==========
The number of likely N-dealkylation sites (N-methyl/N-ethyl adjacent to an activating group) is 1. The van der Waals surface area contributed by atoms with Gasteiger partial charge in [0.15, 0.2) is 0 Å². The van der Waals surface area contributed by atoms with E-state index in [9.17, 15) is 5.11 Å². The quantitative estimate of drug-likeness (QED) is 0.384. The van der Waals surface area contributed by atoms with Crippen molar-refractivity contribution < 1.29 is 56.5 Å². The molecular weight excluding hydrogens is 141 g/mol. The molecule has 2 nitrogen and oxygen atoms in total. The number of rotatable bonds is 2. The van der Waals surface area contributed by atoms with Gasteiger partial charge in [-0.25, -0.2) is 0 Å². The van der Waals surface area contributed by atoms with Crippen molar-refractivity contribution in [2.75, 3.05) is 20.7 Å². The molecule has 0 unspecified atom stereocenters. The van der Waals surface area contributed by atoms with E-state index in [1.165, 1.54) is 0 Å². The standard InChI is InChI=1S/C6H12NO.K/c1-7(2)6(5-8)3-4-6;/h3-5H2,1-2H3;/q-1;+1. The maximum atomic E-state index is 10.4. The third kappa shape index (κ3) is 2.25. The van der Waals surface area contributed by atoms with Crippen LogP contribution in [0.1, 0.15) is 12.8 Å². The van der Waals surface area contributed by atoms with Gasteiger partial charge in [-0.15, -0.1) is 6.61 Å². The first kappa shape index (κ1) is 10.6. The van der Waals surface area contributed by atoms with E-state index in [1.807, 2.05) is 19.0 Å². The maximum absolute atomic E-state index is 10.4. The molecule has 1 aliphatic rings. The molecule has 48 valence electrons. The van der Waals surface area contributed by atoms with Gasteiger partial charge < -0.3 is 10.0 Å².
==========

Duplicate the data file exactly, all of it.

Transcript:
The number of likely N-dealkylation sites (N-methyl/N-ethyl adjacent to an activating group) is 1. The van der Waals surface area contributed by atoms with Gasteiger partial charge in [0.15, 0.2) is 0 Å². The van der Waals surface area contributed by atoms with E-state index in [9.17, 15) is 5.11 Å². The quantitative estimate of drug-likeness (QED) is 0.384. The van der Waals surface area contributed by atoms with Crippen molar-refractivity contribution < 1.29 is 56.5 Å². The molecular weight excluding hydrogens is 141 g/mol. The molecule has 2 nitrogen and oxygen atoms in total. The number of rotatable bonds is 2. The van der Waals surface area contributed by atoms with Gasteiger partial charge in [-0.25, -0.2) is 0 Å². The van der Waals surface area contributed by atoms with Crippen molar-refractivity contribution in [2.75, 3.05) is 20.7 Å². The molecule has 0 unspecified atom stereocenters. The van der Waals surface area contributed by atoms with E-state index in [1.165, 1.54) is 0 Å². The standard InChI is InChI=1S/C6H12NO.K/c1-7(2)6(5-8)3-4-6;/h3-5H2,1-2H3;/q-1;+1. The maximum atomic E-state index is 10.4. The third kappa shape index (κ3) is 2.25. The van der Waals surface area contributed by atoms with Crippen LogP contribution in [0.1, 0.15) is 12.8 Å². The van der Waals surface area contributed by atoms with Gasteiger partial charge in [-0.15, -0.1) is 6.61 Å². The first kappa shape index (κ1) is 10.6. The van der Waals surface area contributed by atoms with E-state index in [1.807, 2.05) is 19.0 Å². The maximum absolute atomic E-state index is 10.4. The molecule has 1 aliphatic rings. The molecule has 48 valence electrons. The van der Waals surface area contributed by atoms with Gasteiger partial charge < -0.3 is 10.0 Å².